Every track is another argument in favor of an underlying thesis that hip-hop and R&B wouldn’t be where they are today – won’t be where they are tomorrow – without K CAMP. An Atlanta born – perhaps Southern-rooted – affinity for prolificity, K CAMP redefined the boundaries – or boundarylessness – of modern music by exploring his own auditory aesthetic unendingly through years of consistent releases, building in the process, a systematic knack at creating hits and homerun albums,
When you first get in there and get the template - before I even started on ‘KISS 5’ - you’ve got your mind straight, like ‘what the hell am I about to do?’ In any genre, you’re an artist, and you’ve got a blank canvas, like ‘what the hell am I about to paint?’ The longer you take your time and be in the studio, it all starts coming together. You start writing shit down - writing tracklists down - writing ideas down. Everything starts to come together, so by the time you’re 75 or 80% in, this shit is light work. Everything else just starts flowing. It’s easy at that point.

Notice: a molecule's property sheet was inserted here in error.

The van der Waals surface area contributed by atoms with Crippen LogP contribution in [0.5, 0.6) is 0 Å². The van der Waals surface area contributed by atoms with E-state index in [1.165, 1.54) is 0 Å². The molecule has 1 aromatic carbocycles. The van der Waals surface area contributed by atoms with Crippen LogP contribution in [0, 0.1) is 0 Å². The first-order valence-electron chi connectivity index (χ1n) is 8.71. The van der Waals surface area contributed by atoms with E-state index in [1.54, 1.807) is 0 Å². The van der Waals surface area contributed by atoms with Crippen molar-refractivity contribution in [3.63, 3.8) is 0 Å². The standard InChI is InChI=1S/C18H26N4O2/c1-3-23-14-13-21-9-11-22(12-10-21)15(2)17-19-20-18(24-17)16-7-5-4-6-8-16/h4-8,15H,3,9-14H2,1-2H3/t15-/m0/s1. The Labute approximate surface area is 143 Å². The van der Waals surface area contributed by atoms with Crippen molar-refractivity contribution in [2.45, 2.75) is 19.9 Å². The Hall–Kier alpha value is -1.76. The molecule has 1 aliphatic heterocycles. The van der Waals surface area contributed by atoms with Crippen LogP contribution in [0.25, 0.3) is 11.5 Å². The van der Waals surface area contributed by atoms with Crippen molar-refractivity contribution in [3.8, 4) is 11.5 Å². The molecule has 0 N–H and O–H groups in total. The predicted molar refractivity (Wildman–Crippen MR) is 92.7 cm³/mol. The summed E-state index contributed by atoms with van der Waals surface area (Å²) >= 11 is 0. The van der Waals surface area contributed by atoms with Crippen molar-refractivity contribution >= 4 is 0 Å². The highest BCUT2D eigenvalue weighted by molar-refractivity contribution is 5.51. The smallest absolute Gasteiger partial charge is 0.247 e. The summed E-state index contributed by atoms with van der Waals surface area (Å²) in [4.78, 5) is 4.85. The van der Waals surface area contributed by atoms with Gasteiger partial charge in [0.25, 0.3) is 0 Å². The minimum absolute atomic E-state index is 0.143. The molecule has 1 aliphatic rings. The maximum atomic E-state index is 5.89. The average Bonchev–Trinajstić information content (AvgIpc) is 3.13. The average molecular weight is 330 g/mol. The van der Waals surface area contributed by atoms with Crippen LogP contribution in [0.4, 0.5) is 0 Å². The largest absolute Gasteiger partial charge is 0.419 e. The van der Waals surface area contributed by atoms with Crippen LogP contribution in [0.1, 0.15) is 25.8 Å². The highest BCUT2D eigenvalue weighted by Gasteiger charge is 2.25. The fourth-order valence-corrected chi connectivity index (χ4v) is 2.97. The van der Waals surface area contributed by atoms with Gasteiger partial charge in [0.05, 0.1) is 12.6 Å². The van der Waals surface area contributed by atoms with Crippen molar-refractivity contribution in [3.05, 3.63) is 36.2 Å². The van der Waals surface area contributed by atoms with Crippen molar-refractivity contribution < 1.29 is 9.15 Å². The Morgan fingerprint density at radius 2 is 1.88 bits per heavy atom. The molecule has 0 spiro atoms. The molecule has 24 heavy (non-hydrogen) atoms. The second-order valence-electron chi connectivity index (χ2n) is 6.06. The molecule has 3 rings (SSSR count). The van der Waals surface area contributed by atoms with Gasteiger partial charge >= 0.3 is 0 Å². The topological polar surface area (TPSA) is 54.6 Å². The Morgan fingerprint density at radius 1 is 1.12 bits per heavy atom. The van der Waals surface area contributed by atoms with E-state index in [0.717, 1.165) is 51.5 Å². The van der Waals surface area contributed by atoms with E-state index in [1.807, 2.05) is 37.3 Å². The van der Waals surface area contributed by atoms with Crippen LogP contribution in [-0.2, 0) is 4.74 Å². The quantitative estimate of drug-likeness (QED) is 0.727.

Easy is a term reserved for legends. For everyone else, creating something as vast, telling, and defining of an artist’s blank canvas turned Mona Lisa as KISS 5 would be a creative peak. But for K CAMP, KISS 5 is just another chapter in an artistic pursuit that has played one of the more definitive roles in modern hip-hop transcendentalism.